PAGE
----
Multilayered market gets financial edge

Rise of S funds, new board for strategic SMEs promise to boost funding scene

By SHI JING in Shanghai | CHINA DAILY | Updated: 2024-05-27 07:30
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A pedestrian touches the Bund Bull in Shanghai. BLOOMBERG/GETTY IMAGES

Tighter market regulation combined with a nuanced approach to building a multilayered capital market has accelerated China's attempts to provide easier financial services, especially funding, to technology companies as well as growth-oriented small and medium-sized enterprises in emerging or strategic sectors, market insiders said.

While tighter regulation will help improve the quality of IPOs as well as provide easier exit route for early-stage investors (like private equity or PE firms) in startups, there are two other relatively recent and related developments that have brought glad tidings to the market in the last few months: the rapid growth of secondary funds, or S funds; and the establishment of a new board for small and medium-sized enterprises specializing in niche sectors.

Together, these have the potential to significantly reshape China's capital market, experts said.

S funds enable their investors to purchase equity in unlisted firms funded by PE firms; they can also buy limited-partnership interests in PE firms themselves. Their growth offers reassurance that PE firms can easily exit their primary investments (startups), which is said to encourage more PE investments in startups.

There have been a slew of S fund launches in recent months. In early May, six State-owned enterprises in Southwest China's Sichuan province poured in 1.5 billion yuan ($207 million) to set up the province's first S fund. The aim is to seek investment opportunities in strategic sectors like electronic information, biomedicine, new energy, artificial intelligence and advanced manufacturing.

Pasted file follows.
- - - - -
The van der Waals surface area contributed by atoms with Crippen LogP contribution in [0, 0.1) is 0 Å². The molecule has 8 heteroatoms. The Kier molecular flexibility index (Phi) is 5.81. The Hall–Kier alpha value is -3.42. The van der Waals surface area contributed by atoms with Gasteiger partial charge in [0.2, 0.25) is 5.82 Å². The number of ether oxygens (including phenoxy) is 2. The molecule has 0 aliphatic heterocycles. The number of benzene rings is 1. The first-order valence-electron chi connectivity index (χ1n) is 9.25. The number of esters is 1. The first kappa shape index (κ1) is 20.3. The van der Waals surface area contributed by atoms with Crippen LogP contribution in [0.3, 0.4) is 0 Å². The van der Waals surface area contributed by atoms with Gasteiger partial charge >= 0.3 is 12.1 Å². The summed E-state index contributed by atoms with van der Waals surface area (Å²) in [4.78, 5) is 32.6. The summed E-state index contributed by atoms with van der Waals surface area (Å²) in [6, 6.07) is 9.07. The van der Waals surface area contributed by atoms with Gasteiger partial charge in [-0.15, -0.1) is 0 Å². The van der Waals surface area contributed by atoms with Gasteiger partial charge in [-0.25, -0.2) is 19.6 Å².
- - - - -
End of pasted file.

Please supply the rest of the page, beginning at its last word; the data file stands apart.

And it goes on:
In mid-April, East China's Anhui province completed registration of a 2.8 billion yuan S fund as part of its broader effort to build a multilayered capital market.

Shanghai, the financial hub of China, of course, leads the S fund pack. Shanghai International Group or SIG, the investment arm for State-owned assets in the city, unveiled a 10 billion yuan S fund in late April. Less than a year back, SIG had initiated a 1.5 billion yuan S fund, the first of its kind launched by SOEs in the city.

Zheng Siyuan, a Shanghai-based partner in market consultancy Bain& Co's Greater China PE practice, attributed the proliferation of S funds to the tightening regulatory grip on IPOs.

Zheng said an S fund can be seen as PE firms' trading in the secondary market. This segment has, at times since 2022, overtaken direct investment in the primary market. A few common practices have since emerged: a limited partner (or capital provider) directly transfers his equity stake to another general partner (or fund manager); or one GP sells some of his/her assets to another GP.

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